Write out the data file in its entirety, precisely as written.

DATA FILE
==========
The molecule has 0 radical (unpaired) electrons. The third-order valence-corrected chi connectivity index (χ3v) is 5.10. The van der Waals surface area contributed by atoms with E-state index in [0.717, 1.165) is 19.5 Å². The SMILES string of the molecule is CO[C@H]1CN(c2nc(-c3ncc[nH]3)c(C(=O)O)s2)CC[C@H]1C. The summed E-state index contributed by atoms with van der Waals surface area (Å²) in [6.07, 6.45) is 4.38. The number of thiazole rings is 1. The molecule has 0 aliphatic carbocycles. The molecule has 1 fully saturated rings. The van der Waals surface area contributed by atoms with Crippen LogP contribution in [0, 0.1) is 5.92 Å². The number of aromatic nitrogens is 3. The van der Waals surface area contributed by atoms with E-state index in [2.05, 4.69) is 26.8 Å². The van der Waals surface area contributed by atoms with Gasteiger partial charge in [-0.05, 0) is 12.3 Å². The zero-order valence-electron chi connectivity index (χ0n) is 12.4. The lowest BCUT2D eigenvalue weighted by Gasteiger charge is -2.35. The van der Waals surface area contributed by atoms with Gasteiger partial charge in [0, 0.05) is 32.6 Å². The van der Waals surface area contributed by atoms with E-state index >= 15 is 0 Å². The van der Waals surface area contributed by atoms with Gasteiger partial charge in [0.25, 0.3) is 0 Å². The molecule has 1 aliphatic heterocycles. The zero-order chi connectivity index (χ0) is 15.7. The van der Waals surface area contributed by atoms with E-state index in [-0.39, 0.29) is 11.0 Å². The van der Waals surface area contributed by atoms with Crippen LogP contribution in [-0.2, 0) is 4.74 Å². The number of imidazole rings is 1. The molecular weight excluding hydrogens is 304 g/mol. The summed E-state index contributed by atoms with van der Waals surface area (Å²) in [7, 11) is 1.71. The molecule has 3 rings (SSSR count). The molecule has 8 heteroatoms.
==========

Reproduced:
The molecule has 0 radical (unpaired) electrons. The third-order valence-corrected chi connectivity index (χ3v) is 5.10. The van der Waals surface area contributed by atoms with E-state index in [0.717, 1.165) is 19.5 Å². The SMILES string of the molecule is CO[C@H]1CN(c2nc(-c3ncc[nH]3)c(C(=O)O)s2)CC[C@H]1C. The summed E-state index contributed by atoms with van der Waals surface area (Å²) in [6.07, 6.45) is 4.38. The number of thiazole rings is 1. The molecule has 0 aliphatic carbocycles. The molecule has 1 fully saturated rings. The van der Waals surface area contributed by atoms with Crippen LogP contribution in [0, 0.1) is 5.92 Å². The number of aromatic nitrogens is 3. The van der Waals surface area contributed by atoms with E-state index in [2.05, 4.69) is 26.8 Å². The van der Waals surface area contributed by atoms with Gasteiger partial charge in [-0.05, 0) is 12.3 Å². The zero-order valence-electron chi connectivity index (χ0n) is 12.4. The lowest BCUT2D eigenvalue weighted by Gasteiger charge is -2.35. The van der Waals surface area contributed by atoms with Gasteiger partial charge in [0, 0.05) is 32.6 Å². The van der Waals surface area contributed by atoms with E-state index >= 15 is 0 Å². The van der Waals surface area contributed by atoms with Gasteiger partial charge in [0.25, 0.3) is 0 Å². The molecule has 1 aliphatic heterocycles. The zero-order chi connectivity index (χ0) is 15.7. The van der Waals surface area contributed by atoms with E-state index in [-0.39, 0.29) is 11.0 Å². The van der Waals surface area contributed by atoms with Crippen LogP contribution in [-0.2, 0) is 4.74 Å². The number of imidazole rings is 1. The molecular weight excluding hydrogens is 304 g/mol. The summed E-state index contributed by atoms with van der Waals surface area (Å²) in [7, 11) is 1.71. The molecule has 3 rings (SSSR count). The molecule has 8 heteroatoms.